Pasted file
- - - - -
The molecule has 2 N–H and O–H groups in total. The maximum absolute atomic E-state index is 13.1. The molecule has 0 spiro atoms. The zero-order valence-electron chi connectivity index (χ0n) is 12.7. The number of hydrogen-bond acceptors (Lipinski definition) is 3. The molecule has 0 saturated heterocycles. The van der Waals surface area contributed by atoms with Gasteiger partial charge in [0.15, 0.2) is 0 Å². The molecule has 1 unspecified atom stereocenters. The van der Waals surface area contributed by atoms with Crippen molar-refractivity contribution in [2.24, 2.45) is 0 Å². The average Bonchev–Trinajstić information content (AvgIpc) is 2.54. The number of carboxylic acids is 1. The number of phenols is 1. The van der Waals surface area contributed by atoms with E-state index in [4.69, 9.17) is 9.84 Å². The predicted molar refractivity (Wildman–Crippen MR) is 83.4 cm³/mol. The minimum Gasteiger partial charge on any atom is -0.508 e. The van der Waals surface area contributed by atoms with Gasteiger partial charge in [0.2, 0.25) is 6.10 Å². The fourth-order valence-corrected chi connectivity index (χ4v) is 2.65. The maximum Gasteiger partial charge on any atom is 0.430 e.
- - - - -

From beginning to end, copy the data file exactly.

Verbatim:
The molecule has 2 N–H and O–H groups in total. The maximum absolute atomic E-state index is 13.1. The molecule has 0 spiro atoms. The zero-order valence-electron chi connectivity index (χ0n) is 12.7. The number of hydrogen-bond acceptors (Lipinski definition) is 3. The molecule has 0 saturated heterocycles. The van der Waals surface area contributed by atoms with Gasteiger partial charge in [0.15, 0.2) is 0 Å². The molecule has 1 unspecified atom stereocenters. The van der Waals surface area contributed by atoms with Crippen molar-refractivity contribution in [2.24, 2.45) is 0 Å². The average Bonchev–Trinajstić information content (AvgIpc) is 2.54. The number of carboxylic acids is 1. The number of phenols is 1. The van der Waals surface area contributed by atoms with E-state index in [4.69, 9.17) is 9.84 Å². The predicted molar refractivity (Wildman–Crippen MR) is 83.4 cm³/mol. The minimum Gasteiger partial charge on any atom is -0.508 e. The van der Waals surface area contributed by atoms with Gasteiger partial charge in [0.2, 0.25) is 6.10 Å². The fourth-order valence-corrected chi connectivity index (χ4v) is 2.65. The maximum Gasteiger partial charge on any atom is 0.430 e.